4 December 2019
No, not a typo. The election contenders may be in the home straight, but it would be fair to say that the parties will complete the home straight – only to end up in deep straits. A bold commentator would put much of the family silver on the Conservatives for a win at this point, but any sensible punter would lay off that bet with another for the Tories being the largest single party but not overall winner. But even if it’s an outright win for Mr Johnson’s lot, the Tory Party will be far from out of the mire. We will come back to that. But let’s deal with the easy predictions first.
Arise, Lord Farage. Or, at least, Sir Nigel. The leader of the Brexit Party certainly deserves some recognition or his many achievements, not least a wonderful and witty ability to wind up many of his fellow European Parliamentarians. We shall miss that, and so should they. How many hours of British media exposure do you think the European Parliament would have had in recent years had it not been for Mr F and his Brexit colleagues behaving badly, and humorously? But Nigel deserves thanks for more than that. He has achieved (almost; near, so near now) his objective of getting Britain out of the EU. Some Brits would like him in the Tower of London for that, for life; others would give him an earldom at the very least. It is an astonishing achievement. As is founding two political parties and rocking the establishment. Another earldom for that. Sadly though, his mission would seem to be complete. When (alright, “if”) Britain finally shuffles away from Euro-Mama in the next couple of months, the Brexit Party will have no further purpose; indeed next week’s results will show that its purpose has already ceased in the eyes of the public. Dire straits indeed. Thank you, Earl of Farage; and goodbye.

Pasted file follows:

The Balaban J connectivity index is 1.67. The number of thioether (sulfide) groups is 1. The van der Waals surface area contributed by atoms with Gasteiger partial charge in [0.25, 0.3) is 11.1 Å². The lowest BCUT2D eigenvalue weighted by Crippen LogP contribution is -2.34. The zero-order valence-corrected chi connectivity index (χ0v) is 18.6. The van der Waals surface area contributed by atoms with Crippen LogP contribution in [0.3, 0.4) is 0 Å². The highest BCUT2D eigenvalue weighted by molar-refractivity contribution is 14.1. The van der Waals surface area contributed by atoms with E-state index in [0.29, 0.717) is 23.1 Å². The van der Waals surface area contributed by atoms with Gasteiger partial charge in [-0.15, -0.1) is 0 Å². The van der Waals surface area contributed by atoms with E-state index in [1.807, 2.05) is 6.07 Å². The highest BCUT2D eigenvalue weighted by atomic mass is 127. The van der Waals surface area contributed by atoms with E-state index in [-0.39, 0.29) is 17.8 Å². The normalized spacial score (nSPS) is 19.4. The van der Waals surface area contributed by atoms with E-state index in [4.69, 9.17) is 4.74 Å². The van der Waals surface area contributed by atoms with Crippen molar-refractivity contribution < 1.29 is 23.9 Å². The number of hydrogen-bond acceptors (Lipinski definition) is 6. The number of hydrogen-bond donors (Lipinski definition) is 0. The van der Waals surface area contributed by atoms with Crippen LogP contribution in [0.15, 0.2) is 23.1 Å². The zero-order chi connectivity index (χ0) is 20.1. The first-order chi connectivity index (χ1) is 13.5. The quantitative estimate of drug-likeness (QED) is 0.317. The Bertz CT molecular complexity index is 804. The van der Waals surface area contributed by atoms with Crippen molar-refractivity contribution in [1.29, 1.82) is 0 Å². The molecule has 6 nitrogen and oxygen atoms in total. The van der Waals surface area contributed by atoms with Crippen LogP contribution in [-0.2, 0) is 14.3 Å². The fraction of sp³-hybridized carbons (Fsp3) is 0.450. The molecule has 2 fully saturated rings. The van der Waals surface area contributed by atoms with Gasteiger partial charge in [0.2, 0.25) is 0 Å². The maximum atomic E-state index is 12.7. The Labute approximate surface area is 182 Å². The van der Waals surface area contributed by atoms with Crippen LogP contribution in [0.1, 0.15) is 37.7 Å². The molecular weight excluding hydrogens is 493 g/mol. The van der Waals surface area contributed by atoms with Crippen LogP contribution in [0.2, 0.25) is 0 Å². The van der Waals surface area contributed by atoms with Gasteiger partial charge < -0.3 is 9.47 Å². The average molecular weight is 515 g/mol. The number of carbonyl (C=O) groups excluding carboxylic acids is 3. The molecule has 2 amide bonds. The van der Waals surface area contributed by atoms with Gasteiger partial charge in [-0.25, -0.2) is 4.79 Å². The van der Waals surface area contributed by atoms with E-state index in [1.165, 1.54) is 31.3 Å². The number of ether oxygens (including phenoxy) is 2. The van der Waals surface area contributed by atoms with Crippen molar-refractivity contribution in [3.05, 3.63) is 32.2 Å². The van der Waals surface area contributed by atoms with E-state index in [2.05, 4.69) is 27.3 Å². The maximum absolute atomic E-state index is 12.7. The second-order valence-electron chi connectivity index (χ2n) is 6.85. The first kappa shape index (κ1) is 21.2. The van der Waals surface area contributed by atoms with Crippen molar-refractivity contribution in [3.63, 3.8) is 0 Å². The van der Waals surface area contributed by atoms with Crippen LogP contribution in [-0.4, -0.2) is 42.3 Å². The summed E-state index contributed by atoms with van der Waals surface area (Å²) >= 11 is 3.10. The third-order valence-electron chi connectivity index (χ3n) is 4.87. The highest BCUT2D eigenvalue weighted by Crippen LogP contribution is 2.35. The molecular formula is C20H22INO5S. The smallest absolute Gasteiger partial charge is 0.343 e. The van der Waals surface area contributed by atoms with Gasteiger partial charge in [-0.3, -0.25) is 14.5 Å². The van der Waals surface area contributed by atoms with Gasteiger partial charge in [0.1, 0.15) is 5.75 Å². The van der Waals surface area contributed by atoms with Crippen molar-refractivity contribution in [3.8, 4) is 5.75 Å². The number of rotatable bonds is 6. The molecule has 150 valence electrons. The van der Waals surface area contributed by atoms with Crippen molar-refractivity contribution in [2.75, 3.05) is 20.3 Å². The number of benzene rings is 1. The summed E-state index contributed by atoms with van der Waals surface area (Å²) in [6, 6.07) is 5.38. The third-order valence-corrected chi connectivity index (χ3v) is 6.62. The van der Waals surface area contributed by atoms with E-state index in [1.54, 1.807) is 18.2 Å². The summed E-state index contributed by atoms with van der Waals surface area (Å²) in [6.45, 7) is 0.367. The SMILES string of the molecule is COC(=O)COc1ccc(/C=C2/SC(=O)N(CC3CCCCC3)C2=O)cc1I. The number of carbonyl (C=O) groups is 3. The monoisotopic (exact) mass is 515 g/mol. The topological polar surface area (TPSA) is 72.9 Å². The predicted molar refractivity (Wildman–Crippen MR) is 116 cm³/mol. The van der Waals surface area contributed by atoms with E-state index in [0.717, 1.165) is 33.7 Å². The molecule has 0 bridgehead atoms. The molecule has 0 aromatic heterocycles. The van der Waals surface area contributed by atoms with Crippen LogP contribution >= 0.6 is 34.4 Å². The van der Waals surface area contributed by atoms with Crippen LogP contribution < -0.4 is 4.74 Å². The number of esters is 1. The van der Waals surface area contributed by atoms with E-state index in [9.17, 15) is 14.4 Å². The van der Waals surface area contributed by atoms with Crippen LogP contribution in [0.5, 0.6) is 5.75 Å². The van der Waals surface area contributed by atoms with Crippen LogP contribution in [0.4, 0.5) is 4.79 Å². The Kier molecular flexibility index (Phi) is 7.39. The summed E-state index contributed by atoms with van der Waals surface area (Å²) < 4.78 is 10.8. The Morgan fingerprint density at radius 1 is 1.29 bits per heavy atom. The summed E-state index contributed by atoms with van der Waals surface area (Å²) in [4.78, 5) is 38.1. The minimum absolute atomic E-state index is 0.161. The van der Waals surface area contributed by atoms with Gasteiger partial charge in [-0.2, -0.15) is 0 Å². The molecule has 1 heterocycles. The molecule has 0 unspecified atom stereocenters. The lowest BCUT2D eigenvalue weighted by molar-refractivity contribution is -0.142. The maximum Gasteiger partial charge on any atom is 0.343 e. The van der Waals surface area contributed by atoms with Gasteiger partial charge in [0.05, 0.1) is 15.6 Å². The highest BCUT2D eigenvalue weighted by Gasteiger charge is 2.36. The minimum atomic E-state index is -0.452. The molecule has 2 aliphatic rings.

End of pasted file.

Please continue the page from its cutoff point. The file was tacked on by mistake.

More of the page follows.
So, from the sublime to the ridiculous. It is not impossible still that some weird accident of tactical voting might put Mr Corbyn in as resident in SW1 next Thursday. Unlikely but who knows in this time of flux and finagling. Jezza might yet have his fifteen minutes of fame. Fifteen minutes is about what you might give him. Remember Andrew Mackintosh? Probably not. He led Labour to victory in the first Greater London Authority elections; he got a little longer than fifteen minutes – about fifteen hours, before Ken Livingstone staged a coup and chucked him out the next day. Jezza might mull on that as he watches his close supporters press ever closer. “Et tu, McDonnell?” Win or lose next Thursday it is a reasonable bet that Jeremy will soon be spending more time on the allotment. That will probably be a relief to him. One of life’s natural rebels he will be much happier opposing everything from the backbenches.